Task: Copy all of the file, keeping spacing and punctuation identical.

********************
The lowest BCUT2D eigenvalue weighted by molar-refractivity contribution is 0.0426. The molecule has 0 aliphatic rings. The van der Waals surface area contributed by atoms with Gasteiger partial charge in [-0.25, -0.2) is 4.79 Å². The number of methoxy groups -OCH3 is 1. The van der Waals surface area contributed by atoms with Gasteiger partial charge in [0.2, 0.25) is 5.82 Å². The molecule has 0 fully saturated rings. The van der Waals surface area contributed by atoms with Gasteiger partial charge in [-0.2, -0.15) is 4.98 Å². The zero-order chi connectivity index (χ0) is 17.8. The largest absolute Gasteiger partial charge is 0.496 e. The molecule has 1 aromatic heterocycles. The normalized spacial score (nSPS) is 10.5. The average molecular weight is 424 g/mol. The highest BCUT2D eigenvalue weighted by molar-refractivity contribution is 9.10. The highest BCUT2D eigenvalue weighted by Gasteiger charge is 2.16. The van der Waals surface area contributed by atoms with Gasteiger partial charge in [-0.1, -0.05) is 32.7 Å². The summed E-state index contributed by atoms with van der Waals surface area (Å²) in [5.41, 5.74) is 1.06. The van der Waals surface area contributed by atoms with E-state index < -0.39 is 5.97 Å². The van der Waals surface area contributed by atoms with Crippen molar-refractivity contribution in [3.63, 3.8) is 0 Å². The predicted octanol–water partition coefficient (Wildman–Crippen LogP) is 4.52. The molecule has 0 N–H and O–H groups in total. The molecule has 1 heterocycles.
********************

The lowest BCUT2D eigenvalue weighted by molar-refractivity contribution is 0.0426. The molecule has 0 aliphatic rings. The van der Waals surface area contributed by atoms with Gasteiger partial charge in [-0.25, -0.2) is 4.79 Å². The number of methoxy groups -OCH3 is 1. The van der Waals surface area contributed by atoms with Gasteiger partial charge in [0.2, 0.25) is 5.82 Å². The molecule has 0 fully saturated rings. The van der Waals surface area contributed by atoms with Gasteiger partial charge in [-0.2, -0.15) is 4.98 Å². The zero-order chi connectivity index (χ0) is 17.8. The largest absolute Gasteiger partial charge is 0.496 e. The molecule has 1 aromatic heterocycles. The normalized spacial score (nSPS) is 10.5. The average molecular weight is 424 g/mol. The highest BCUT2D eigenvalue weighted by molar-refractivity contribution is 9.10. The highest BCUT2D eigenvalue weighted by Gasteiger charge is 2.16. The van der Waals surface area contributed by atoms with Gasteiger partial charge in [-0.1, -0.05) is 32.7 Å². The summed E-state index contributed by atoms with van der Waals surface area (Å²) in [5.41, 5.74) is 1.06. The van der Waals surface area contributed by atoms with E-state index < -0.39 is 5.97 Å². The van der Waals surface area contributed by atoms with Crippen molar-refractivity contribution in [3.63, 3.8) is 0 Å². The predicted octanol–water partition coefficient (Wildman–Crippen LogP) is 4.52. The molecule has 0 N–H and O–H groups in total. The molecule has 1 heterocycles.